Joseph Fields’ family has farmed the same land on the South Carolina Sea Islands for over a century.
His fields of strawberries were dug where slaves once lived and where the first shots were fired in the Civil War to set them free.
Fields’ grandparents were farmers, who passed the land on to his parents, who passed it on to him, each generation working the fields forged on a graveyard of oppression.
“My grandson, he wants to take over the farm. I’m the third generation, and he’ll be the fourth generation,” Fields said. “What’s special about this place? Because we love it. We, by the water and everybody over here is brothers and sisters. And everybody enjoying the free life, the free outdoor life.”
But now Fields’ land, his family legacy and many others like him are facing a new threat: Rising sea levels, eroding coastline and weakened infrastructure caused by climate change are endangering an entire identity of people defined by a connection to the ocean.
Fields is Gullah/Geechee — people who have traced their history to the founding of the United States. Descendants of West African slaves, they were brought to the South Atlantic for their experience in farming and have since inhabited the Sea Islands from Jacksonville, North Carolina, to Jacksonville, Florida.
In North Carolina, tobacco farms were king; in Georgia, it was cotton. In South Carolina, it’s rice. The Gullah/Geechee have used the area’s series of barrier islands and waterway systems to cultivate ocean rice for years. But the rising sea levels, pervasive flooding and increased temperatures have made farming extremely difficult, according to local Gullah farmers.
“If nothing is done, I’m afraid a community like this may not really exist 80 years from now, and that’s not hyperbole. That’s just dealing with the facts,” said marine scientist Albert George, a Gullah/Geechee native.
Fields’ grandson, Xavier Joseph, wants to follow in the family tradition, but he worries about the impacts the changing climate will bring.
“I am a little worried about that because you have to think about the rising temperatures around the world and how it gets harder to grow plants, especially sustaining moist soil,” he said. “And then with rising waters, this is already low land, and we’re this close to the ocean.”
George has dedicated his career to understanding how the rising sea levels will affect Gullah/Geechee life.
“We have seen a four-times increase in the amount of sea level rise here in the Charleston Harbor that’s documented. We have broken records for the last eight-year cycle,” George said. “How much more data, how much more evidence do people need to say, ‘Something is going on?'”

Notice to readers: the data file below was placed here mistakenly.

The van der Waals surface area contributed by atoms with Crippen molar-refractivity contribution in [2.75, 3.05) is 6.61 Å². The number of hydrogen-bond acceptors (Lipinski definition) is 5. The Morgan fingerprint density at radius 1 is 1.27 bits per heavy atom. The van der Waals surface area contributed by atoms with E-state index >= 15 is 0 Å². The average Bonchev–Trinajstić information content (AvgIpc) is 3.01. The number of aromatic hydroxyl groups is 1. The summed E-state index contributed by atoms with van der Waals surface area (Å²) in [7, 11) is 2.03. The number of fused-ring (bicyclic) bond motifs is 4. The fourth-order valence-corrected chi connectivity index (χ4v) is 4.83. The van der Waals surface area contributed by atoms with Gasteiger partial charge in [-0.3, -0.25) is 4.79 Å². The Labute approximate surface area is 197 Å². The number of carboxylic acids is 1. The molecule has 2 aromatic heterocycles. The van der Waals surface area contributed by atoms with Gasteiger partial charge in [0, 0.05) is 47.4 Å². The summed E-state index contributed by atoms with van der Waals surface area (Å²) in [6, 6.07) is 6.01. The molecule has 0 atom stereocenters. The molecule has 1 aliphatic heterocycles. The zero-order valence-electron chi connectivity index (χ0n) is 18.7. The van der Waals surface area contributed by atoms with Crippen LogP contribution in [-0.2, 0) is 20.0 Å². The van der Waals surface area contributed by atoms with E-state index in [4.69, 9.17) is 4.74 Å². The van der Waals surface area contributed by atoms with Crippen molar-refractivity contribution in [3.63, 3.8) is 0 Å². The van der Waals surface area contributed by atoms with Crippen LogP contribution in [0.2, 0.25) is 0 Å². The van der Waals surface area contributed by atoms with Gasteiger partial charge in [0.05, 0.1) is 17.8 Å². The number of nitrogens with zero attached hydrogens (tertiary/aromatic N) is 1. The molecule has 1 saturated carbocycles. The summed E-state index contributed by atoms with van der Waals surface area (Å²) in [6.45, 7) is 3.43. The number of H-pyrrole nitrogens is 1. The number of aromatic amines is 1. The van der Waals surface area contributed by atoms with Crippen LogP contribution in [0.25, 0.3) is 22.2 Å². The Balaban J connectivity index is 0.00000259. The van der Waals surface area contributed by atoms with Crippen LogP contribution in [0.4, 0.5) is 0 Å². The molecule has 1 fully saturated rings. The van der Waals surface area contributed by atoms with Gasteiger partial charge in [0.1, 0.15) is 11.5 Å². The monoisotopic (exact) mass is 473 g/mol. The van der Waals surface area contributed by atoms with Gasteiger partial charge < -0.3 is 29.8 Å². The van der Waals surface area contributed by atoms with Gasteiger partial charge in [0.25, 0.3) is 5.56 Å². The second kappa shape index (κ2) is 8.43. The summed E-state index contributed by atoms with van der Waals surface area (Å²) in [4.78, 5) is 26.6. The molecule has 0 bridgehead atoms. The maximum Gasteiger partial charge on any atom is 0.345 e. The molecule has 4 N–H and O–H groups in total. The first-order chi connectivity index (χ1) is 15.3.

The Gullah Geechee land has been designated by Congress as a Cultural Heritage Corridor. But they are now fighting to save a region rich in history and generational roots.
“Even though the ocean may be coming … we have been here and we ain’t going nowhere,” said elected Gullah/Geechee leader Queen Quet Marquetta Goodwine. “We’re people of the sea. I live on the ocean. … We will rise and we will remain.”
Not only do the Gullah/Geechee face the threat of rising sea levels, but also decades of development projects across the coastal region, which have decimated habitats, disrupted natural drainage systems and eroded the delicate coastline. Scientists and residents say unfettered development in the region has exacerbated flooding.
“Of course, people can move, but so much of who we are and what we are as people is connected to a sense of home, a sense of place,” George said. “So, to say that we would be the same without the land is not understanding who Gullah Geechee people are.”
According to George, the high-density development projects in the community are taking the already bad situation of rising sea levels and putting “it on steroids” by increasing the flooding.
“It’s gonna have a disproportionate impact on those people who don’t have the resources to mitigate the risk,” he said.
St. Helena Island, located about two hours south of Charleston, is in many ways the center of Gullah/Geechee nation. It’s where Queen Quet calls home. She is an Ivy League-educated author, singer and mathematician who is advocating on behalf of her people around the world.
She believes her community is ground zero for devastating climate change effects.
“The sad thing about it is the other people who are now paying attention to it wouldn’t listen when we were talking at first. It was almost like earlier they acted like … they couldn’t understand that I was trying to explain to them that our community is literally where people need to look,” she said. “If they want to see what changes have happened and are happening, this is the place to do it.”